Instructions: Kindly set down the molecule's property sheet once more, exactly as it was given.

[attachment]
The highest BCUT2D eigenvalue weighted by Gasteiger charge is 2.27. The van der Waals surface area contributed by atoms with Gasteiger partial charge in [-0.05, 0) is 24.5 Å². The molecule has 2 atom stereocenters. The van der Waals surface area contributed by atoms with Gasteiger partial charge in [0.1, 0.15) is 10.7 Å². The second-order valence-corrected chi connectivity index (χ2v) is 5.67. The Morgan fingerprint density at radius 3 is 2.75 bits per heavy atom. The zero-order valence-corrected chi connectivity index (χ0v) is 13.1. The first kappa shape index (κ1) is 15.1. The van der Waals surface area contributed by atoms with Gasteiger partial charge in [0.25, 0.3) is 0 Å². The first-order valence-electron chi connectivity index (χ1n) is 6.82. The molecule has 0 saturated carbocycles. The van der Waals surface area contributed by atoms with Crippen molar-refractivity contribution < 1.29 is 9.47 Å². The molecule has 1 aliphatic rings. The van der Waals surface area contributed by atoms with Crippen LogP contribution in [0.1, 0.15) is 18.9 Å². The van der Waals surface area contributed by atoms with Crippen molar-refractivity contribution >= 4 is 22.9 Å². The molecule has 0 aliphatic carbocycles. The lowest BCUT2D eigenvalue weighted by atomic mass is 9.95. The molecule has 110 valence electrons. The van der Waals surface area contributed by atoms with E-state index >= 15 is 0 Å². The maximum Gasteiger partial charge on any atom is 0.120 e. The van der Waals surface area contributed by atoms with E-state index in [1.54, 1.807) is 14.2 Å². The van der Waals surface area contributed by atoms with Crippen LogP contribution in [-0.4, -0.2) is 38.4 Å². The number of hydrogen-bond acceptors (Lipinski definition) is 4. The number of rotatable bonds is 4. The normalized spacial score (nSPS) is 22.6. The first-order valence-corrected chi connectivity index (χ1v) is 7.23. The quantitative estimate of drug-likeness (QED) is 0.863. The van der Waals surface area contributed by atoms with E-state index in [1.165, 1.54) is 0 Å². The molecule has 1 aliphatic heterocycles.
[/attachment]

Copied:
The highest BCUT2D eigenvalue weighted by Gasteiger charge is 2.27. The van der Waals surface area contributed by atoms with Gasteiger partial charge in [-0.05, 0) is 24.5 Å². The molecule has 2 atom stereocenters. The van der Waals surface area contributed by atoms with Gasteiger partial charge in [0.1, 0.15) is 10.7 Å². The second-order valence-corrected chi connectivity index (χ2v) is 5.67. The Morgan fingerprint density at radius 3 is 2.75 bits per heavy atom. The zero-order valence-corrected chi connectivity index (χ0v) is 13.1. The first kappa shape index (κ1) is 15.1. The van der Waals surface area contributed by atoms with Gasteiger partial charge in [0.25, 0.3) is 0 Å². The first-order valence-electron chi connectivity index (χ1n) is 6.82. The molecule has 0 saturated carbocycles. The van der Waals surface area contributed by atoms with Crippen molar-refractivity contribution < 1.29 is 9.47 Å². The molecule has 1 aliphatic rings. The van der Waals surface area contributed by atoms with Crippen LogP contribution in [0.1, 0.15) is 18.9 Å². The van der Waals surface area contributed by atoms with Crippen molar-refractivity contribution >= 4 is 22.9 Å². The molecule has 0 aliphatic carbocycles. The lowest BCUT2D eigenvalue weighted by atomic mass is 9.95. The molecule has 110 valence electrons. The van der Waals surface area contributed by atoms with E-state index >= 15 is 0 Å². The maximum Gasteiger partial charge on any atom is 0.120 e. The van der Waals surface area contributed by atoms with E-state index in [1.54, 1.807) is 14.2 Å². The van der Waals surface area contributed by atoms with Crippen LogP contribution in [-0.4, -0.2) is 38.4 Å². The number of hydrogen-bond acceptors (Lipinski definition) is 4. The number of rotatable bonds is 4. The normalized spacial score (nSPS) is 22.6. The first-order valence-corrected chi connectivity index (χ1v) is 7.23. The quantitative estimate of drug-likeness (QED) is 0.863. The van der Waals surface area contributed by atoms with E-state index in [1.165, 1.54) is 0 Å². The molecule has 1 aliphatic heterocycles.